Judaea Alex Jannaeus 103-76 BC AE Prutah Widows Mite Coin Of The Bible NGC
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Buy Judaea Alex Jannaeus 103-76 BC AE Prutah Widows Mite Coin Of The Bible NGC
This ancient prutah, also known as a “widow’s mite”, was minted at the height of last independent kingdom of Judaea, during the reign Alexander Jannaeus. Jannaeus, whose name in Hebrew was “Yehonatan”, was king and High Priest of Israel from 103 BC to 76 BC. He was the grandson of Simon Maccabee, hero of the Maccabee Revolt against the Seleucid Empire that won independence for Israel. Also known as King Yannai, Alexander Jannaeus was the first Hasmonean ruler to declare himself both King and High Priest on his coins.
As the largest coin minted in Judea at the time, an untold number of these prutahs were minted during Alexander Jannaeus’ lengthy rule. The majority of these coins were still circulating in the kingdom during the ministry of Jesus. The famous widow’s mites of the Gospels could very well have been an Alexander Jannaeus prutah, just like the one featured here.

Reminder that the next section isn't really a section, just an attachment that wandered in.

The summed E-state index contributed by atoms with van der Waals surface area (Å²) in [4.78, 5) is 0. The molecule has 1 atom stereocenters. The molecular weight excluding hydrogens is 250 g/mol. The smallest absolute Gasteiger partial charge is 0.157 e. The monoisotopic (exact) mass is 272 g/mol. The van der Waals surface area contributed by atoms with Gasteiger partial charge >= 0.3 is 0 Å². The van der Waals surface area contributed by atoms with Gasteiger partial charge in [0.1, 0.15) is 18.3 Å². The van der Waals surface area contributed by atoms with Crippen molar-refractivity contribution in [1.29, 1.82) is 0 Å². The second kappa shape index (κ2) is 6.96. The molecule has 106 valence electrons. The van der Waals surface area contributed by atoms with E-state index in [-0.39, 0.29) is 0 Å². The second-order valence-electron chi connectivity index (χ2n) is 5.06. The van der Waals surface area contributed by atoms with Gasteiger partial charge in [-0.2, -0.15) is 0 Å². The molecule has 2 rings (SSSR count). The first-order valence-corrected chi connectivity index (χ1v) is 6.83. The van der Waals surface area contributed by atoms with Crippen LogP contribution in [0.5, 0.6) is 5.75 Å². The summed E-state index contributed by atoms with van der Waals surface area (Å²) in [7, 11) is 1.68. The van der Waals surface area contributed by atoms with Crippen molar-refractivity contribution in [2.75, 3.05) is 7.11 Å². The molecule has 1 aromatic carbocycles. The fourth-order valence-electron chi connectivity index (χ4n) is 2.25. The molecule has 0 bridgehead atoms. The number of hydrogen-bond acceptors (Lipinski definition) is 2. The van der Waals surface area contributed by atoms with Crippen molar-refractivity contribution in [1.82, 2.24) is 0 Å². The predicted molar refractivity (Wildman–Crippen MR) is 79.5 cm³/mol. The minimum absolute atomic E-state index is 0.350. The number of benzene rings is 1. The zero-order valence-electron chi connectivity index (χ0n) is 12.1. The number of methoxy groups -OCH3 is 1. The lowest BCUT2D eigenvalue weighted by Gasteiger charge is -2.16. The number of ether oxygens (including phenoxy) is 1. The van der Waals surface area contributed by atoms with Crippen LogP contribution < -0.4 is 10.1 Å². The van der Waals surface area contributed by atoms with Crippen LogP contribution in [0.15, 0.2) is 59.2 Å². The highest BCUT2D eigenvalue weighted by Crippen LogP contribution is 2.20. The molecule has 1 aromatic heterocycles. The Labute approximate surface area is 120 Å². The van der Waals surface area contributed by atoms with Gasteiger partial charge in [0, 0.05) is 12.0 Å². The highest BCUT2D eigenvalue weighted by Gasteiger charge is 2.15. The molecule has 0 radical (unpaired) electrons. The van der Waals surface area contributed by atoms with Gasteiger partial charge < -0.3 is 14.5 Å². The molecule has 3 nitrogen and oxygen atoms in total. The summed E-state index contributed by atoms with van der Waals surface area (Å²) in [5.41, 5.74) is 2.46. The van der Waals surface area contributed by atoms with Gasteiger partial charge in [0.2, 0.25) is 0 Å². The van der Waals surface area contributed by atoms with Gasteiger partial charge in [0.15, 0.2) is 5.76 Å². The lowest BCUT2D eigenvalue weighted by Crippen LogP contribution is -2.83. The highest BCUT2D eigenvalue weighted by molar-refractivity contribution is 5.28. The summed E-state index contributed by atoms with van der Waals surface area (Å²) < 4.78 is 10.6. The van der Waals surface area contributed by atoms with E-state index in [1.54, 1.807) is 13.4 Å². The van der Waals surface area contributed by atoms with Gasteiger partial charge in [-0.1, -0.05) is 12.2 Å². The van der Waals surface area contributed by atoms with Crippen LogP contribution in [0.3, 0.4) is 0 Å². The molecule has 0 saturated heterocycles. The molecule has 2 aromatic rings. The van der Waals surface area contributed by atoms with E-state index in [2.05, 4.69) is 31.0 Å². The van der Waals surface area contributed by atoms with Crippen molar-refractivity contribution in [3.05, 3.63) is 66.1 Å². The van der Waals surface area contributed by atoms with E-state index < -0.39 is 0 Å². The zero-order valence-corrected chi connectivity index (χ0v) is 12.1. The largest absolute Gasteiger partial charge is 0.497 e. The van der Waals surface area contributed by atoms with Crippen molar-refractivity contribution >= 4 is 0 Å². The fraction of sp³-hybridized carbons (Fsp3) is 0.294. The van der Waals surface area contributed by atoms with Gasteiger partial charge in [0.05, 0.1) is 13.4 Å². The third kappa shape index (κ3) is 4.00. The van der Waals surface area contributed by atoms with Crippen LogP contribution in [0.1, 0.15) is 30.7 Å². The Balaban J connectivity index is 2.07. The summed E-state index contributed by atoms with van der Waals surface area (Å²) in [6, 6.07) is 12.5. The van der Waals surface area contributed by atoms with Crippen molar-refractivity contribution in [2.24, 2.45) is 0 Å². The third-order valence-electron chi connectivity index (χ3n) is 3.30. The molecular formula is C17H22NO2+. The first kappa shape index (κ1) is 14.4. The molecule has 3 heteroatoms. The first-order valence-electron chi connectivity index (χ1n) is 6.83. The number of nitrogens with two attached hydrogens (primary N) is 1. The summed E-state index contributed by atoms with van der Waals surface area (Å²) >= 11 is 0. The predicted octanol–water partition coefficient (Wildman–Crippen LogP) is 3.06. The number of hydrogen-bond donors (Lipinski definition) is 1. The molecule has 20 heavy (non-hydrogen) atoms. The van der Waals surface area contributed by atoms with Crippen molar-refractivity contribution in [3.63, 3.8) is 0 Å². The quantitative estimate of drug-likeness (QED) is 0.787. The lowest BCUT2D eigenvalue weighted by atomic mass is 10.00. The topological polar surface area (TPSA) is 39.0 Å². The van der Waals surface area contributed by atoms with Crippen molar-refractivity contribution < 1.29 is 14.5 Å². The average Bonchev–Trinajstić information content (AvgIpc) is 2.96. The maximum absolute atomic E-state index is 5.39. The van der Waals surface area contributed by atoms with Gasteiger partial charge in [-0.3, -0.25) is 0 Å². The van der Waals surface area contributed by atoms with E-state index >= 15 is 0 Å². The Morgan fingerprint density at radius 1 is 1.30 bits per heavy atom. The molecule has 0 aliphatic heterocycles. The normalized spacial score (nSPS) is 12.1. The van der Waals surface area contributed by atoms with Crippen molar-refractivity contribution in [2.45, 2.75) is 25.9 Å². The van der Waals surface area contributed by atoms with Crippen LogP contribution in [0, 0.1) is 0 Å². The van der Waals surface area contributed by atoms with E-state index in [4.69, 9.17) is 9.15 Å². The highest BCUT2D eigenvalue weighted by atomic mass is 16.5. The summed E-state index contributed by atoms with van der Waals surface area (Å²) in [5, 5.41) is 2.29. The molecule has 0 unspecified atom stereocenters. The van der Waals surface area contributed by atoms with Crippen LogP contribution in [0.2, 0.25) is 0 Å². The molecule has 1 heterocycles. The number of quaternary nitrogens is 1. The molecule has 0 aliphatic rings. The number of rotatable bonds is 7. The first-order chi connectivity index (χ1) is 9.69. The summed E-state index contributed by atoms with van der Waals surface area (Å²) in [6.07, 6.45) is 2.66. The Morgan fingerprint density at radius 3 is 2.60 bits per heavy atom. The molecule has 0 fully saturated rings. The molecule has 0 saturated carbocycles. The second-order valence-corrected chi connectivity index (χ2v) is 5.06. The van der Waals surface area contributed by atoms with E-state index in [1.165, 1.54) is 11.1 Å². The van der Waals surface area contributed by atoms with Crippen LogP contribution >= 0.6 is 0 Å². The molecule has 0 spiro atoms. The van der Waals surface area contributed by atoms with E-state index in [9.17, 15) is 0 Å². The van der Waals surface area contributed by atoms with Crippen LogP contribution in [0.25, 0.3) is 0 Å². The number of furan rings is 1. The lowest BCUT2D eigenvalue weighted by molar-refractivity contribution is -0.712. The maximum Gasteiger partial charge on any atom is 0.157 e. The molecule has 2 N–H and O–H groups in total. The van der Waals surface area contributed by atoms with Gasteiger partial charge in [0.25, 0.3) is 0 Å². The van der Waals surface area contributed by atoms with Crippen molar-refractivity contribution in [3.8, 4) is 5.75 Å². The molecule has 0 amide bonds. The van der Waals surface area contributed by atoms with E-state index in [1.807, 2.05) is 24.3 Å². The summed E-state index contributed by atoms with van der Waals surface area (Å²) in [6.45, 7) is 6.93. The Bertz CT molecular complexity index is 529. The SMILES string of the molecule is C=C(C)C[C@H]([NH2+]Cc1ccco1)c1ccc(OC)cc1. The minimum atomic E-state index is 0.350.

Known as the “anchor/star” design, the obverse of this prutah features an anchor with the inscription “King Alexander” in Greek. An eight-pointed star inside a circle dominates the reverse of the coin, with Jannaeus’ Hebrew name “King Yehonatan”.
As can be seen here, most prutahs have an off-center strike. The sheer number of coins needed meant that speed was valued over appearances when producing these coins. If we take the words of the King James version of the Gospel of Mark at face value, a prutah equaled 1/8 of one pence in 1600s England. For larger purchases, there was no effort made to actually count prutahs. They were simply weighed in bulk, with coins added or subtracted to reach the correct value.
This Alexander Jannaeus AE Prutah “Widow’s Mite” has been certified as genuine by the Numismatic Guaranty Corporation, the largest third-party grading service that authenticates ancient coins.Sealed in a tamper-proof case, this bronze mite was minted between 103 BC and 76 BC.
The beautiful presentation case includes a full-color representation of Christ’s story of the Widow’s Mites, as related in both Mark 12: 41-44, and Luke 21: 1-4.
The Legend of the Widow’s Mite
"And Jesus sat over against the treasury, and beheld how the people cast money into the treasury: and many that were rich cast in much. And there came a certain poor widow, and she threw in two mites, which make a farthing. And he called unto him his disciples, and saith unto them, Verily I say unto you, That this poor widow hath cast more in, than all they which have cast into the treasury: For all they did cast in of their abundance; but she of her want did cast in all that she had, even all her living."
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